9. The history of Sarawak is as romantic as any in the world, filled with swashbuckling English adventurers and noble tribal kingdoms. In 1841, James Brooke, an English adventurer, was awarded the feudal title of Rajah. Thus began the rule of three generations of the White Rajahs, which lasted over 100 years and brought development to this raw and wild land.
  10. Exciting tours are at hand and can be experienced in just one day! Forty minutes from the city, visitors can come face to face with real orangutans at Semenggoh Wildlife Centre, a secluded natural forest that is home to a group of semi-wild orangutans, most of which were rescued from the illegal wildlife trade. A stone’s throw away from Semenggoh is the Borneo Highlands Resort. Lunch will be a fully organic affair, with greens from the Resort’s very own organic gardens. After that, immerse into Sarawakian culture in half a day at the Sarawak Cultural village, one of the world’s largest and best “living museums” in which visitors enjoy live classes or shows in blow pipe shooting, cultural dancing, craft making and many more.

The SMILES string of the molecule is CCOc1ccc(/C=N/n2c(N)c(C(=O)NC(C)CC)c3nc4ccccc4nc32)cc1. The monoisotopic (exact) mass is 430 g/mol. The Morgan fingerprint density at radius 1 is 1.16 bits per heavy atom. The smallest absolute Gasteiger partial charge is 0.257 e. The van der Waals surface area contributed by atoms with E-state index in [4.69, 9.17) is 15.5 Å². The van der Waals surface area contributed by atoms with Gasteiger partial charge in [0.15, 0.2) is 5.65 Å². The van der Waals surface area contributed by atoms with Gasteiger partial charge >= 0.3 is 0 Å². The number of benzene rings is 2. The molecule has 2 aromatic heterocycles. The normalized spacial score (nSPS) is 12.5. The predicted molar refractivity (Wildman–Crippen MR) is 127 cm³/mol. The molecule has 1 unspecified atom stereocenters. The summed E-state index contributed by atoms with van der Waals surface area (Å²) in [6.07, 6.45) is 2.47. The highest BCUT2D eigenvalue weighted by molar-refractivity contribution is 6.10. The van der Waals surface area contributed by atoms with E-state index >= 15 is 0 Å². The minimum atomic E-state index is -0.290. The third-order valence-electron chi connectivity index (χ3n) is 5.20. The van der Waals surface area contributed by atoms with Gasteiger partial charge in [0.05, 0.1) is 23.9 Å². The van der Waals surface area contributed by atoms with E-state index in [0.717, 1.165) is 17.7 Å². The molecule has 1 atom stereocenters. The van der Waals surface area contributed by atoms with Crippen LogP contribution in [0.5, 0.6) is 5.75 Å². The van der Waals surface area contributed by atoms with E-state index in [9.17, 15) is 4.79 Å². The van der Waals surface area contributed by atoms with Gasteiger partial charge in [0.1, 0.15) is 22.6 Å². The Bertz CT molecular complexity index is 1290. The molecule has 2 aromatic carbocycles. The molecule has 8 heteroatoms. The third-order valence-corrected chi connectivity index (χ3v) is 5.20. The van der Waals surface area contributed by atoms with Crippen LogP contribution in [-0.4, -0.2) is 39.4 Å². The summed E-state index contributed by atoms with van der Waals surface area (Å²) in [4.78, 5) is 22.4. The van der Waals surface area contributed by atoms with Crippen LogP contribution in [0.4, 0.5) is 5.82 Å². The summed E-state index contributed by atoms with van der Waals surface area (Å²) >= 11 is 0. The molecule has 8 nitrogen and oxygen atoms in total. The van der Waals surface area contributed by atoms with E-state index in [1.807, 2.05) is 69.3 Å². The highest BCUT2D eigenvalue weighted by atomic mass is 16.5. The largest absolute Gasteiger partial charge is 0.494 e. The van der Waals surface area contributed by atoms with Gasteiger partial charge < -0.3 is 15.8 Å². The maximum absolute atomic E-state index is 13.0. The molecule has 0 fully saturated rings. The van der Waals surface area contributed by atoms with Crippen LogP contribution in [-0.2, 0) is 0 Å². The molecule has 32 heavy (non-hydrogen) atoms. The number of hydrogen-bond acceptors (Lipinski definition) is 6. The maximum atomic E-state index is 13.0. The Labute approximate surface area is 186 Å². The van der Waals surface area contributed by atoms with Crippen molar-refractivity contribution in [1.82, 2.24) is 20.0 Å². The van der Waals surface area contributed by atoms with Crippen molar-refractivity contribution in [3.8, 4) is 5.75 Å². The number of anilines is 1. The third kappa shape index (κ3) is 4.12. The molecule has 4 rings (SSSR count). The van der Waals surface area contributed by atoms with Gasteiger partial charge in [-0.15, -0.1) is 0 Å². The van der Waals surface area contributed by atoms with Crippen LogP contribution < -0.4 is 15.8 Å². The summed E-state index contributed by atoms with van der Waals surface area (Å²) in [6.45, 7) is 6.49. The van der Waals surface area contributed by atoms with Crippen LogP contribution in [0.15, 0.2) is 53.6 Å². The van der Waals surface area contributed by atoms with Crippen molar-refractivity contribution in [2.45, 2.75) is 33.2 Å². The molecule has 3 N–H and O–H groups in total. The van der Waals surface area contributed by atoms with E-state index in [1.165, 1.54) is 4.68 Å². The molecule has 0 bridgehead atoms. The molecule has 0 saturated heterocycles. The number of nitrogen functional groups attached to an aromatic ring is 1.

11. The state is a gastronomic wonderland that offers five star cuisine to the world’s best street food! Asian, Western, Middle Eastern, European, Halal, Vegetarian, and even special menus are available.
  12. Sarawak sits in a strategic position in the very heart of Asia, which means that delegates from all over the region will find it easy to connect via multiple flights including low cost carriers, through 2,500 seats a day to Kuching, its capital city and 1,000 flights a week from all over the world into Malaysia, while Sarawak is also served by the major hubs of Singapore, Kuala Lumpur, Kota Kinabalu (Sabah) and Hong Kong.

Weather, Safety, Communications

Weather In Sarawak